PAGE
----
Florida woman watched in horror as Hamas fighters attacked friends in Israel via livestream

A Florida woman said she watched helplessly via a livestream as her friends were attacked by Hamas soldiers in Israel.

Keren De Via was born in Israel but moved to Ormond Beach several years ago. Many of her loved ones still live in the Middle East, including her daughter. When the Israel-Hamas war sparked earlier this month, she made it a point to keep in constant contact with the people she knows. 

On Oct. 7, she grew concerned as she received continuous alerts for missiles launched into Israel. After checking on her daughter, she took to Facebook to check on others.

At the top of her timeline was a badge indicating that her friend, Gali Idan, was livestreaming. The pair have known each other for years. De Via shared pictures where her daughter and Gali’s daughter played together as toddlers, over a decade ago. 


The preview for the livestream, she said, looked as though Gali was in danger. When she clicked on it, the video confirmed her fears.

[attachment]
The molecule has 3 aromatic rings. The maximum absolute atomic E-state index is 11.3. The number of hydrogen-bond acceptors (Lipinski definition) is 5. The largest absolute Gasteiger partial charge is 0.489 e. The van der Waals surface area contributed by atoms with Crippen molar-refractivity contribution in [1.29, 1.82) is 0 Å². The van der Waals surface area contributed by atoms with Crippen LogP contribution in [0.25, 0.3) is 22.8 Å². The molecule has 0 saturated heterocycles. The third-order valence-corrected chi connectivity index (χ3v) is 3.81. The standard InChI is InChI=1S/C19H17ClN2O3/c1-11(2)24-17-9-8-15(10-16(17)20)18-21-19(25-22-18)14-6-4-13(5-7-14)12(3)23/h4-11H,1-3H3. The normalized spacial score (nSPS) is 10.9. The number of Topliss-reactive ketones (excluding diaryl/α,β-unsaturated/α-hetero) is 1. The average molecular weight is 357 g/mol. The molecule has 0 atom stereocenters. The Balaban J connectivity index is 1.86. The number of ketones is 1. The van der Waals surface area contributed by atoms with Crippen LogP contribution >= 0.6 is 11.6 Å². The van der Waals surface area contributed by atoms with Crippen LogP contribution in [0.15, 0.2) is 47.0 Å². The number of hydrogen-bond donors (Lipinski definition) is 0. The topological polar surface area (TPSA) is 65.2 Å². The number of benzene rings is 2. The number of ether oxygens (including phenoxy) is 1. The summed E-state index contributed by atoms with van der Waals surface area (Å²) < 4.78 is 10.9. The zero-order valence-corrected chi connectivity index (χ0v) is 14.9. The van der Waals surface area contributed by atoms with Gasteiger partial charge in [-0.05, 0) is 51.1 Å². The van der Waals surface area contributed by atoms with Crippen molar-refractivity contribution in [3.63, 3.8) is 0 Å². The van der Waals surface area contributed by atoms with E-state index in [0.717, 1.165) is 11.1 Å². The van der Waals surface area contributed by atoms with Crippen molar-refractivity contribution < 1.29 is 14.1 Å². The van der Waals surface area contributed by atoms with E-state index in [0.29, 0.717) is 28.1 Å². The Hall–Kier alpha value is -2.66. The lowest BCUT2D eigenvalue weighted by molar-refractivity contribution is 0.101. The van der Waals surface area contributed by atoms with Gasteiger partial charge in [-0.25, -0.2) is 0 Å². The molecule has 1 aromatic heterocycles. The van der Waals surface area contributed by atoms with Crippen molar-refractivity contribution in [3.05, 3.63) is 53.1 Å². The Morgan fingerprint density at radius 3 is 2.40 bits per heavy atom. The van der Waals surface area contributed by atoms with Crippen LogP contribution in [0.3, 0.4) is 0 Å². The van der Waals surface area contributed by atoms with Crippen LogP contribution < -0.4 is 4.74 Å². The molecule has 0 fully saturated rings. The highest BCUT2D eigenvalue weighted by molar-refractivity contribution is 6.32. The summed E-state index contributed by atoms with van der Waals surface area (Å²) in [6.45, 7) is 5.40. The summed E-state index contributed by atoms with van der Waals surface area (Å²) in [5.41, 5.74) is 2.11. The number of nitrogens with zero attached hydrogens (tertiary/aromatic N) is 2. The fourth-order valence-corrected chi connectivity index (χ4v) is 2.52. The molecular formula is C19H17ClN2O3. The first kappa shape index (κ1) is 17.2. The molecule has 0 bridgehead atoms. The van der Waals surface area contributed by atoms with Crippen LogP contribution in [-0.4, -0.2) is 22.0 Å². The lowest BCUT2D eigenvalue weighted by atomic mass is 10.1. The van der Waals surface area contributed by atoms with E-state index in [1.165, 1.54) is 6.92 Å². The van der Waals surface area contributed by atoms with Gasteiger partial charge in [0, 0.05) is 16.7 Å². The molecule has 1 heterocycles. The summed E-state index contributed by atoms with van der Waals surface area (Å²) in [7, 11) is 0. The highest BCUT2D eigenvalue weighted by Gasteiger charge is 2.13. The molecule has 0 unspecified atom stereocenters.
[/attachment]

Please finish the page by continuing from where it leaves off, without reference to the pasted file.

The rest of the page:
"[Gali] was on the floor with her two kids and her husband, and someone else was taking the video." 

According to The BBC, one of the captors picked up Gali’s phone, asked for the password, and began filming the family. The stream went on for roughly half an hour, most of which was screen-recorded by De Via.

The full-length video shows the family in terror. The father is shown with blood on his hands and the children crying and pleading for mercy. 

"All of a sudden, you hear one of the kids saying, they killed my sister," De Via said. 

The BBC confirmed that Gali's daughter, 18-year-old Mayan Idan, was shot and killed. This happened as De Via watched from her kitchen table, thousands of miles away.  

"That day I just crashed. I couldn't function," she said.

De Via reports Gali was released and her husband, Tsachi, was taken captive. To her knowledge, he is still one of over 200 people being held hostage by Hamas in Gaza. This latest act of violence only strengthened her immense frustration with the actions taken by the terrorist group.

"[Breaking the family up] is basically a mind game, and that is why this is terror. It's more than just the brutality of the action themselves," De Via said.  "End this by releasing the hostages. It’s just that."